Punjab has a variety of magnificent historical buildings with extraordinary structures. Chiniot–a historic city of Punjab–is a true treasure of magnificent palaces, mosques, and eye-catching buildings.
Omar Hayat Mahal also known as the “Taj Mahal” of Chiniot is one such structure that flaunts its majesty. Just like the Taj Mahal, it is unique in its glory, and sadly both serve as a burial ground for the notables.
A trader, Sheikh Omar Hayat decided to construct the palace for his son in 1923 for which he gathered famous artisans who worked day and night to complete the palace.
The work on the structure was finished by 1935 but sadly, Sheikh died the same year, leaving behind his wife, Fatima, and their only son, Gulzar, who was then 15.
Two years after the death of her husband, the grieving family, including Omar’s widow, Fatima, and son, Gulzar, moved into the residence.
Gulzar’s wedding was fixed, and the family hoped for a fresh start but he died of carbon monoxide poisoning the very next day after the wedding ceremony. His mother was devastated and had him buried right here on the ground floor of the palace.
Exactly one year after her son’s death, Fatima died of heartbreak. She, too, is buried in Omar Hayat Palace, right beside her child.
The serial tragedy led the Sheikh family to believe that the building was jinxed, and they abandoned it.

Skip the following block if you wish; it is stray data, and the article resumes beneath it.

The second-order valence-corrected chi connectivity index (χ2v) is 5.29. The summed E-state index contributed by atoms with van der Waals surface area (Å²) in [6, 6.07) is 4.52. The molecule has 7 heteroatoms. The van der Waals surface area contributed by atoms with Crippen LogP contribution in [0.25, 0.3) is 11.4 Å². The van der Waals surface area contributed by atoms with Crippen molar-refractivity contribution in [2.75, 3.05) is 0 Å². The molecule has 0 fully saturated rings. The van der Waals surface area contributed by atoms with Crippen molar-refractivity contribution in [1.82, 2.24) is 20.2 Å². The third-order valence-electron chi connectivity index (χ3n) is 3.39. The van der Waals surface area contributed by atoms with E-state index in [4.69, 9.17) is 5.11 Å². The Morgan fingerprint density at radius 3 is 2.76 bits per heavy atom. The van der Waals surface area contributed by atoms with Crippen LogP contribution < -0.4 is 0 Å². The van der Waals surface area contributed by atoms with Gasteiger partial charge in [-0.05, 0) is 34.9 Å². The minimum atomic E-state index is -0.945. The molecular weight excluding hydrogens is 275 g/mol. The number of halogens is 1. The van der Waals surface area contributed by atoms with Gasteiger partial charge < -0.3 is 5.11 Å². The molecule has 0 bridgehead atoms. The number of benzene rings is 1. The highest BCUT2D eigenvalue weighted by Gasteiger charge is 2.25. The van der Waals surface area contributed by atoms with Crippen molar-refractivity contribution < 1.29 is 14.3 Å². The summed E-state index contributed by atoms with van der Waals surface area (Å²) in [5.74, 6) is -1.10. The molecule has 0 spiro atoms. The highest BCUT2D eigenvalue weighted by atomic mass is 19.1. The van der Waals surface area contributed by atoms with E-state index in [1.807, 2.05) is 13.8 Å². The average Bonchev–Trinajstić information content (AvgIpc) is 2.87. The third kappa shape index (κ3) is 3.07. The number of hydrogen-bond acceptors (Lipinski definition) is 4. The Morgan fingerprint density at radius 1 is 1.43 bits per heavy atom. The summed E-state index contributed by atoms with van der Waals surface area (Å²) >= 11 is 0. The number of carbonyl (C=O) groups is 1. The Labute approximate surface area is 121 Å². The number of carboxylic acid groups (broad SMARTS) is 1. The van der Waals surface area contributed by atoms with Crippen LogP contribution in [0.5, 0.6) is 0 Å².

The owner of the palace died before he could shift in it and his family passed away soon after, therefore, everyone in the Sheikh family and locals feels the place has an evil vibe to it.
As per records, after the owners left, the building was used as a children’s home. 1940 onwards till its dilapidated condition forced the orphanage’s administration to relocate.
About half a century later, in 1989, the government declared the palace, spread over 3,267 square feet, a heritage site.
The distinctive construction of the palace has attracted thousands of tourists over the years. This masterpiece of architecture took around 12 years to complete at a cost of approximately Rs400,000.
The structure of walls has been made from a paste which includes mud, lentils, white clay, and the juice of molasses. The palace was designed by famed craftsmen Rahim Bakhsh Pirjah, and Elahi Baksh Pirjah who Ahmad states were known as the “local Michelangelo”.
Colorful frescos, decorated ceilings, and elaborate rooms also captivate the imagination of visitors who are amazed by the grace and magnificence of the palace.